Cianci: I was an assistant attorney general. I was prosecuting cases. I made a name for myself. Basically, I didn’t like what was going on in the city. I ran for office because I felt like I could make a difference. People say that all the time. It was also the fun of it all and the challenge of it. You get into it, and you start enjoying it. You start meeting people. You get that ego building. Sometimes you start believing your own press clippings. That’s where you get into trouble.
Governing: In the book you reveal you did a lot of things for purely political purposes, including your stance on abortion, your choice of political party, and even staying in your marriage as long as you did. After 20 years, did you ever get sick of putting on an act?
Cianci: If it was an act, I stayed on Broadway longer than My Fair Lady. I never got tired of it because every day is different in office. There are different problems you confront
Governing: There’s a part of the book where you describe your battle with the sanitation workers, which famously resulted in your hiring outside contractors to do the job and having to place armed cops on the trucks to ensure their safety. You were taking on public employee unions before it was in vogue.
Cianci: Today, we have these mayors who are wonks. They’re Kennedy School of Government guys. The big problem with guys today, they appoint a committee for everything, and they’re wonkish. They don’t teach snow removal at the Kennedy School of Government. When you are at the local level, there’s no Democratic way to plow snow or a Republican way to build a home for the elderly. It’s [about] getting it through, getting it done.
Governing: How were you treated in prison? Did your status make you a target or help you win friends?
Cianci: I never had one bad incident. My position gave me celebrity status, in a sense. The bad part is, because you’re a high-profile guy, they make sure you have a job that’s high-profile like cleaning floors in the mess hall and washing dishes. Everyone has to go through the mess hall, and they see me washing pots and pans.
Providence City Hall
David Freedlander, Daily Beast - In the Museum of American Political Scandals, if it ever gets built, there will be exhibits on Bill Clinton and Eliot Spitzer and Anthony Weiner and Larry “Wide Stance” Craig and Marion Barry. And there should be an entire wing dedicated to The Buddy Cianci Story…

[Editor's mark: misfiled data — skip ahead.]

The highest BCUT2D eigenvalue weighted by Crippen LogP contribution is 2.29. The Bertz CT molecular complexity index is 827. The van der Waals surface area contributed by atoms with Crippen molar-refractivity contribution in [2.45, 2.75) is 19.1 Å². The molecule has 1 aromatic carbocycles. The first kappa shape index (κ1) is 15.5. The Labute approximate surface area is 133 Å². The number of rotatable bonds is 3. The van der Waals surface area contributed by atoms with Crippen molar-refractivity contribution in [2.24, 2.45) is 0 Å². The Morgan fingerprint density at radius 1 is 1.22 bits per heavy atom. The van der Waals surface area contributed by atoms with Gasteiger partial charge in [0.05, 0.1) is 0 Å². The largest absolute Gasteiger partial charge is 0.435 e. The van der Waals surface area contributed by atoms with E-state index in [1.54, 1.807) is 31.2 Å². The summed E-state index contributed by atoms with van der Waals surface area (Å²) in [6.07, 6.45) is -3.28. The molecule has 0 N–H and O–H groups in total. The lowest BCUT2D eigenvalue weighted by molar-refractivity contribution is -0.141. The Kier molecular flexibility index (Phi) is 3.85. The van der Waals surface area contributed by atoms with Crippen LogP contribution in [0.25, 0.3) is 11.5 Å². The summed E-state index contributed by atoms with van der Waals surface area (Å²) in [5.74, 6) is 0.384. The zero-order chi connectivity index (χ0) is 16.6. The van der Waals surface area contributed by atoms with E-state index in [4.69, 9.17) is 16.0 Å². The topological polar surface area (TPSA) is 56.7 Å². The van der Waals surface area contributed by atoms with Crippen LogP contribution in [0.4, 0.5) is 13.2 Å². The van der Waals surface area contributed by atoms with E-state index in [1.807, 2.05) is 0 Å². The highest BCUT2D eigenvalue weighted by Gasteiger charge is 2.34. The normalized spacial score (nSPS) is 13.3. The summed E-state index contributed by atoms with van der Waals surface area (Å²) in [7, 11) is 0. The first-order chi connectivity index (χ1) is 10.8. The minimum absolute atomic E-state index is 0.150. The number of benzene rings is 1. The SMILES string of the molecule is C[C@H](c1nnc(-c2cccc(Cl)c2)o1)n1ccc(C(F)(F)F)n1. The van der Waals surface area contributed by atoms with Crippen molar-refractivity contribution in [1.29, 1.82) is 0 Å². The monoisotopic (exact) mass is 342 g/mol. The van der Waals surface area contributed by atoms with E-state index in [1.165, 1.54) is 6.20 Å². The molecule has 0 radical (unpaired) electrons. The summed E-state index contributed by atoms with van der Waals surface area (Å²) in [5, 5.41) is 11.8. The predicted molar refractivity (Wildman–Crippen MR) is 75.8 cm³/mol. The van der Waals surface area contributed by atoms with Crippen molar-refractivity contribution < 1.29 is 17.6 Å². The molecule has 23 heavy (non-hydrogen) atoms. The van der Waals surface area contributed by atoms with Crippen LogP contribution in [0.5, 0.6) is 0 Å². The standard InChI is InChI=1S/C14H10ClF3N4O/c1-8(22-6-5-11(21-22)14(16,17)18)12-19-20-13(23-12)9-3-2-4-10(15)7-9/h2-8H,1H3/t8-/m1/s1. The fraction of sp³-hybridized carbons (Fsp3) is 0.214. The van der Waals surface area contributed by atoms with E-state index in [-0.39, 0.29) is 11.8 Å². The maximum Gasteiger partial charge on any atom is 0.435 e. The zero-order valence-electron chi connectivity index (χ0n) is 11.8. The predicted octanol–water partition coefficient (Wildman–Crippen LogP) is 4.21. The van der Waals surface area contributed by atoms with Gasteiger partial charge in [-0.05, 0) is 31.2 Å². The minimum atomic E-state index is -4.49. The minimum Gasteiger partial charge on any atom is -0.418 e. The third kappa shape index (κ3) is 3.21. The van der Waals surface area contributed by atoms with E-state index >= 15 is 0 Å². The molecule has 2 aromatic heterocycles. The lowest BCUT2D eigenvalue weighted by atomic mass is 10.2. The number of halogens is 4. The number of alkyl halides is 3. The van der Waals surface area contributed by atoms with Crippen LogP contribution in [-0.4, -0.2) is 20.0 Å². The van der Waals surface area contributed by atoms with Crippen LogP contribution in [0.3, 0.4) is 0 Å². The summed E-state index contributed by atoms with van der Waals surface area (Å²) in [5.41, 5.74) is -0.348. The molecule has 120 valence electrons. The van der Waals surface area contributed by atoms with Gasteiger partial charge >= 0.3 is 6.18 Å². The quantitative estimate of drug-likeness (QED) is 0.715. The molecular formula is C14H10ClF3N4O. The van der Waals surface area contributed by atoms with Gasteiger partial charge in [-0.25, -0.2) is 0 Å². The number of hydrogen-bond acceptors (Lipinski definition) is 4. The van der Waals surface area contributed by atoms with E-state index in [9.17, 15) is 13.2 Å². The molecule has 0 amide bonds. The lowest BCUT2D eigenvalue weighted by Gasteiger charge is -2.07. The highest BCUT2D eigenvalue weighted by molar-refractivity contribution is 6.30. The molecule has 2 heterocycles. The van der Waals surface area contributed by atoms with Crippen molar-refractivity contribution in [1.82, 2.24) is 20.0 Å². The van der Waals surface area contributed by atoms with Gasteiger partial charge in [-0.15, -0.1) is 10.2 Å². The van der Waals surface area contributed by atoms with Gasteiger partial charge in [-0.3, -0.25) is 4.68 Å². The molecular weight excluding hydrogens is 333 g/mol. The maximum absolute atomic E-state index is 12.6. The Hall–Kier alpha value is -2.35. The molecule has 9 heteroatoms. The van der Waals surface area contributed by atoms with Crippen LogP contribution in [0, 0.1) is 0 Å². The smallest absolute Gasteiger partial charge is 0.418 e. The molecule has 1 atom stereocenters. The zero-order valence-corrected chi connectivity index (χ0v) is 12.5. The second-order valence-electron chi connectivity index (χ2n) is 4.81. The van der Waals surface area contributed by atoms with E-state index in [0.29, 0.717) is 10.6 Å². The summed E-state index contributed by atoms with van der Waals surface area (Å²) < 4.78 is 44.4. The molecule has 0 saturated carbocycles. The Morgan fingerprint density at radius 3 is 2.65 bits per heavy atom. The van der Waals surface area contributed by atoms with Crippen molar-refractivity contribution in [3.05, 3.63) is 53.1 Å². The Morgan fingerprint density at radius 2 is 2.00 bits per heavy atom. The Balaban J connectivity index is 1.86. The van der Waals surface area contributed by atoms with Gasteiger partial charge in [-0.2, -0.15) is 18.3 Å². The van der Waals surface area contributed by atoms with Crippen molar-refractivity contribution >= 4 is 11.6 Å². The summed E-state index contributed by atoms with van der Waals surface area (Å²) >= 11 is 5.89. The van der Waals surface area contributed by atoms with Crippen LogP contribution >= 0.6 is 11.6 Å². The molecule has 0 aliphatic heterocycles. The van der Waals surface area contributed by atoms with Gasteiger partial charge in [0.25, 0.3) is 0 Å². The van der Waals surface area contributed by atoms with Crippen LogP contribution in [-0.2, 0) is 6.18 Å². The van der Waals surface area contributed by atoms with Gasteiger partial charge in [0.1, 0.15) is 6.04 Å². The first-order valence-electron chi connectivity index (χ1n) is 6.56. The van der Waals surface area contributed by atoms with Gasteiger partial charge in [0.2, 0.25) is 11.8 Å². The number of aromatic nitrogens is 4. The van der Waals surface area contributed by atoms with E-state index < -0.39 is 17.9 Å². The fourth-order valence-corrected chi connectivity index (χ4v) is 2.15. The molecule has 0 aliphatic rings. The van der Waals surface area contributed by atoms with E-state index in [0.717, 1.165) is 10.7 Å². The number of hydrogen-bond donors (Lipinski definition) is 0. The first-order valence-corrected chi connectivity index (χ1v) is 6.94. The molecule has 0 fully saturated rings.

Cianci made ads that look now like ‘70s police procedurals. “Take a good look at the face on your TV screen,” the ads intoned, labeling Cianci “The Anti-Corruption Candidate.”
His tenure ended when Cianci, who had a reputation as one of Providence’s most active ladies’ men, summoned to his home a friend he thought was having an affair with his ex-wife. (Both denied it.) Over the course of three hours, Cianci poured liquor on the man, threw an ashtray at him, punched him repeatedly, burned him with a lit cigarette, and threatened him with a fireplace log while demanding hundreds of thousands of dollars of payoff.
“I saw a lunatic, simply stated,” the victim, a contractor from nearby Bristol, told police. Facing a long prison sentence, Cianci pleaded no contest to the charge in order to avoid jail time, and was forced to step down.
As Providence blossomed into a Seattle of the East in the ‘90s, with its brick-building stock getting converted into lofts for the postgrad art-school set, Cianci again reigned as its crown prince, in a whirlwind of parades and ribbon cuttings and school graduations. “I’d attend the opening of an envelope,” he says now. He was out on the town nearly every night, pulling up in his limo, breezing past lines of waiting diners to hold court at the choicest tables, leaving without paying. “The cost of doing business,” one restauranteur told a Cianci biographer.